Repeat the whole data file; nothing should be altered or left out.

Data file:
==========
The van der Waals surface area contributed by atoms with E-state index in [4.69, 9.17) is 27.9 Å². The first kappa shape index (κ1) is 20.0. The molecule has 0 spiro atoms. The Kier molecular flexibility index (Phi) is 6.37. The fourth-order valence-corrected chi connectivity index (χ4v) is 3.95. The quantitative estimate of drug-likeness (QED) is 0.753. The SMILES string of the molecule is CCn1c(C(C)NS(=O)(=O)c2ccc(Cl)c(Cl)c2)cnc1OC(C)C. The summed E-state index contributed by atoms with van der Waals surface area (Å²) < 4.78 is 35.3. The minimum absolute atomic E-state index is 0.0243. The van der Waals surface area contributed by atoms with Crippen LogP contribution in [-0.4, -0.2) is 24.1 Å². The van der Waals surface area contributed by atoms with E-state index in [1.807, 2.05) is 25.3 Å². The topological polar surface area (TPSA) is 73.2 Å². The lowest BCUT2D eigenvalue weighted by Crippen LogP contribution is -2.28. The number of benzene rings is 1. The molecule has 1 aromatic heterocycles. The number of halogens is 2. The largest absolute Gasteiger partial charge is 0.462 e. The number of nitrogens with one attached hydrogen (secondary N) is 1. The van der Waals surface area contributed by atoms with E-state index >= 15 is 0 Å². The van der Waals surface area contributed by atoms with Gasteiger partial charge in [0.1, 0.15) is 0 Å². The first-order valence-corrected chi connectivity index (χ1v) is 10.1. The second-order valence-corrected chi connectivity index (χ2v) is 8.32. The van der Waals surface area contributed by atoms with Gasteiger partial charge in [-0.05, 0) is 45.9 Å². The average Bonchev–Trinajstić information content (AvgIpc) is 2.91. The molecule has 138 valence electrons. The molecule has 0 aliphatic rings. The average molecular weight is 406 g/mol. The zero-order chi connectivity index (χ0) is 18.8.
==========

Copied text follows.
The van der Waals surface area contributed by atoms with E-state index in [4.69, 9.17) is 27.9 Å². The first kappa shape index (κ1) is 20.0. The molecule has 0 spiro atoms. The Kier molecular flexibility index (Phi) is 6.37. The fourth-order valence-corrected chi connectivity index (χ4v) is 3.95. The quantitative estimate of drug-likeness (QED) is 0.753. The SMILES string of the molecule is CCn1c(C(C)NS(=O)(=O)c2ccc(Cl)c(Cl)c2)cnc1OC(C)C. The summed E-state index contributed by atoms with van der Waals surface area (Å²) < 4.78 is 35.3. The minimum absolute atomic E-state index is 0.0243. The van der Waals surface area contributed by atoms with Crippen LogP contribution in [-0.4, -0.2) is 24.1 Å². The van der Waals surface area contributed by atoms with E-state index in [1.807, 2.05) is 25.3 Å². The topological polar surface area (TPSA) is 73.2 Å². The lowest BCUT2D eigenvalue weighted by Crippen LogP contribution is -2.28. The number of benzene rings is 1. The molecule has 1 aromatic heterocycles. The number of halogens is 2. The largest absolute Gasteiger partial charge is 0.462 e. The number of nitrogens with one attached hydrogen (secondary N) is 1. The van der Waals surface area contributed by atoms with E-state index >= 15 is 0 Å². The van der Waals surface area contributed by atoms with Gasteiger partial charge in [0.1, 0.15) is 0 Å². The first-order valence-corrected chi connectivity index (χ1v) is 10.1. The second-order valence-corrected chi connectivity index (χ2v) is 8.32. The van der Waals surface area contributed by atoms with Gasteiger partial charge in [-0.05, 0) is 45.9 Å². The average Bonchev–Trinajstić information content (AvgIpc) is 2.91. The molecule has 138 valence electrons. The molecule has 0 aliphatic rings. The average molecular weight is 406 g/mol. The zero-order chi connectivity index (χ0) is 18.8.